George Pemba (1912-2001), teacher, clerk and shopkeeper, and throughout a revolutionary South African art hero. When he died in 2001, he was revered for his exceptional contribution to South African art. 

Did you know?

In 2012, a century after Pemba was born, the South African post office paid tribute to him by issuing a set of 10 stamps, and a miniature sheet, of Pemba’s best known artworks.

George Milwa Mnyaluza Pemba preferred painting than attending class at the Van der Kemp Mission Primary School in Port Elizabeth. 

As a young child, the walls were his canvas and soot, shoe polish and clay his medium, until his father realised that his son had a great talent. Pencils, crayon and paper replaced walls and soot. 

When he died, aged 89, in 2001, Pemba was one of the country's most revered artists. Some of his best works were done in watercolours, his favourite medium, but at the behest of another great South African artist, Gerard Sekoto, Pemba also experimented with oil paint. 

He never left South African soil, choosing instead to practise his craft by documenting the lives of oppressed South Africans living under the apartheid regime. 

In 1944 Pemba was quoted as writing: 'I do not know if ever I will become a great artist, but an artist of my own nation I surely am to be ...'

The scope of his contribution, to the arts, was acknowledged by the South African Presidency in Ocotober 2004, when the Order of Ikhamanga, Gold, was posthumously conferred on him for his pioneering, and exceptional, contribution to the development of the art of painting and literature.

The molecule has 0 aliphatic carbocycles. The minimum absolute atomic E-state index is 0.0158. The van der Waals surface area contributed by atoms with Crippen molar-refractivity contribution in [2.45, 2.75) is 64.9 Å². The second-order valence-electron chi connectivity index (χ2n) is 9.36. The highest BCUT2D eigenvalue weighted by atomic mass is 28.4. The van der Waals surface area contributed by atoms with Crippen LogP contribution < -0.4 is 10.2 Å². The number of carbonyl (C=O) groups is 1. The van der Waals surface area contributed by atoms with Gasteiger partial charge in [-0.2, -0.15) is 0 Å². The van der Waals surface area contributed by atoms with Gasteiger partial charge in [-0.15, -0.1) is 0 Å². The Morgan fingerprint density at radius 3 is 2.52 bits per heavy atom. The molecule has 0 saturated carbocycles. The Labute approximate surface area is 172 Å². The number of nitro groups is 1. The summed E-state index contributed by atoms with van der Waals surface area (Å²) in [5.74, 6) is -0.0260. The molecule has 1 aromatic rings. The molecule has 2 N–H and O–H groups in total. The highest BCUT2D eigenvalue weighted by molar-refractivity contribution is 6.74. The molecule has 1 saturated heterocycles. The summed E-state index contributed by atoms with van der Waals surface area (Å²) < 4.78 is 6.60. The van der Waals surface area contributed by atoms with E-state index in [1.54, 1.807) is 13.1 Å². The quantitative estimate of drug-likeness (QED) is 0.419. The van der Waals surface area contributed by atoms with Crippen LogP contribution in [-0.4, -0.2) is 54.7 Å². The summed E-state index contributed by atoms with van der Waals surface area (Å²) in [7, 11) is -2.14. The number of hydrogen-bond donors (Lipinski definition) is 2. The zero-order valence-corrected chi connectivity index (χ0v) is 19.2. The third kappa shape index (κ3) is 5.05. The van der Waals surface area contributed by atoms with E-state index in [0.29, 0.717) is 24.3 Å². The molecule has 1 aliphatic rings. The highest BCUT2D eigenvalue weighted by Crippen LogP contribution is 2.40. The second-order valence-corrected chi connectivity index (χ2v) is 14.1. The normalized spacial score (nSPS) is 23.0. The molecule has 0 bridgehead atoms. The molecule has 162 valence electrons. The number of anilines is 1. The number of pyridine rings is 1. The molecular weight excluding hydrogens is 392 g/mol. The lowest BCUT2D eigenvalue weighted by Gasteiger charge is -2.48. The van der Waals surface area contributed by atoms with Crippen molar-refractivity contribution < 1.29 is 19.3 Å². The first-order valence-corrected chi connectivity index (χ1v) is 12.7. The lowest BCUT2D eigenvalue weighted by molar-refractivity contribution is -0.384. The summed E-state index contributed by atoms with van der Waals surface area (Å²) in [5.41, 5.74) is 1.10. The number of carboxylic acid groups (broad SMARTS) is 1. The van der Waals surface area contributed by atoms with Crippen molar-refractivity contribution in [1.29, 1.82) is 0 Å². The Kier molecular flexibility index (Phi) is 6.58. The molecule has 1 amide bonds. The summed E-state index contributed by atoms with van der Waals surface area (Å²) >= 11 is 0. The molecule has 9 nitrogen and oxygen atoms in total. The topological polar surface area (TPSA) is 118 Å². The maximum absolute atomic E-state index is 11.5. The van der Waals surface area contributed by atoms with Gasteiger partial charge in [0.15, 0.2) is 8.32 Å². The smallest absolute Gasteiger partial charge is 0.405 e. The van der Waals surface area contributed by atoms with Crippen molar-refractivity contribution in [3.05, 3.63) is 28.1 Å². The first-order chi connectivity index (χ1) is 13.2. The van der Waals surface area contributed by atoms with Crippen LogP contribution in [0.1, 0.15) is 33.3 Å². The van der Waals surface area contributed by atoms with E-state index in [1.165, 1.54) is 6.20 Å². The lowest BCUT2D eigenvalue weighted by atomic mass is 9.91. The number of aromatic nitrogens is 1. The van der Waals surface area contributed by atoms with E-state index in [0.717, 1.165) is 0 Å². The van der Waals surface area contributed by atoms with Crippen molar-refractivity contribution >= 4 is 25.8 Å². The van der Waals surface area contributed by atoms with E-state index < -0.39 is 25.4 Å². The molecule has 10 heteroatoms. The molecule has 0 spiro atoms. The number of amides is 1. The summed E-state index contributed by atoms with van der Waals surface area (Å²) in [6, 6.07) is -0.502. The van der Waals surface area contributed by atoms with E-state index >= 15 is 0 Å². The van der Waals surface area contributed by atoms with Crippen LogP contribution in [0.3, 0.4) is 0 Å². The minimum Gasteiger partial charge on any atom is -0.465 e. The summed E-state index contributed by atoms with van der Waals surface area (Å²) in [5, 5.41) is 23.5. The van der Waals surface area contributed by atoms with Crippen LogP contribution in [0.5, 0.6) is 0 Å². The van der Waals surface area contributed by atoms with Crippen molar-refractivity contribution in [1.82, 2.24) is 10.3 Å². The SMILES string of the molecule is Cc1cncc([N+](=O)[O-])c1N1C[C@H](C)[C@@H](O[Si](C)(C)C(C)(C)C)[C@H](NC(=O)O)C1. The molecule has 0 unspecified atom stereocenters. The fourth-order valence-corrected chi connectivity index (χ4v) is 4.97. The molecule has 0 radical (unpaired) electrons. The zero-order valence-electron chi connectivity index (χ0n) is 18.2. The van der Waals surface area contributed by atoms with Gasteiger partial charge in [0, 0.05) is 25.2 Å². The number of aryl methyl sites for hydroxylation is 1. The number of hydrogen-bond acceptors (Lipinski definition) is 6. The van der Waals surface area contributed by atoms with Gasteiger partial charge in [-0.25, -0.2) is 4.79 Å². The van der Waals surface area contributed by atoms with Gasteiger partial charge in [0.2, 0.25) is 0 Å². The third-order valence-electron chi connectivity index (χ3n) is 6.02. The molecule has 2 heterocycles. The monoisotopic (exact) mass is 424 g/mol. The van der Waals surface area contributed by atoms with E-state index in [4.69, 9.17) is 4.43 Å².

In 1924, Pemba won a Grey Scholarship to Paterson School, where he spent hours in the library studying art books. He won an art competition at a local agricultural show, and then expanded his repertoire to drawing portraits based on photographs, for which he earned pocket money.

His art was noticed in 1931, while he was convalescing from an appendectomy. His portrait of one of the patients, an old man, was noticed by Reverend Dr Shepherd, the director of the Lovedale Press and chaplain of Lovedale College.

Shepherd asked the teenager for his permission to use the watercolour as the frontispiece (the decorative illustration facing the book's title page) of the book U-Nolishwa, by Henry Ndawo, and commissioned Pemba to prepare illustrations for the book. It was the first book known to be written, illustrated, printed and bound by Africans.

But it was a very difficult time for artists, and specifically black artists, to make a living. He had to put his passion for painting on hold and studied to become a teacher.

He took up a position at the Wesleyan Mission School in King William's Town in 1935.

But painting remained his first love and in the late 1940s he left his clerical job at the Department of Native Administration in Port Elizabeth, taking up painting as a profession with the encouragement of fellow artists Gerard Sekoto and John Mohl.

Pemba pushed the boundaries by having his first solo exhibition in East London in 1948, at that time the state was tightening its screws on racial segregation, and relegating black people to second-class citizenship. Pemba also exhibited at the Eastern Province Art Association's annual exhibition in 1965, provoking undisguised racial hostility toward him.

Despite indifference from the mainstream art world, which regarded his work at best as colloquial, and antipathy from the apartheid government which, given the pre-ordained prescriptions of the apartheid ideology, saw his profession as inappropriate for a 'native', Pemba continued to paint and sell his work. His wife Eunice helped to supplement the family's income by running a 'house shop'.

The artist was also a playwright, and two of his works were staged. 
In 1979 the University of Fort Hare conferred an honorary Masters degree on him for his contribution to South African art.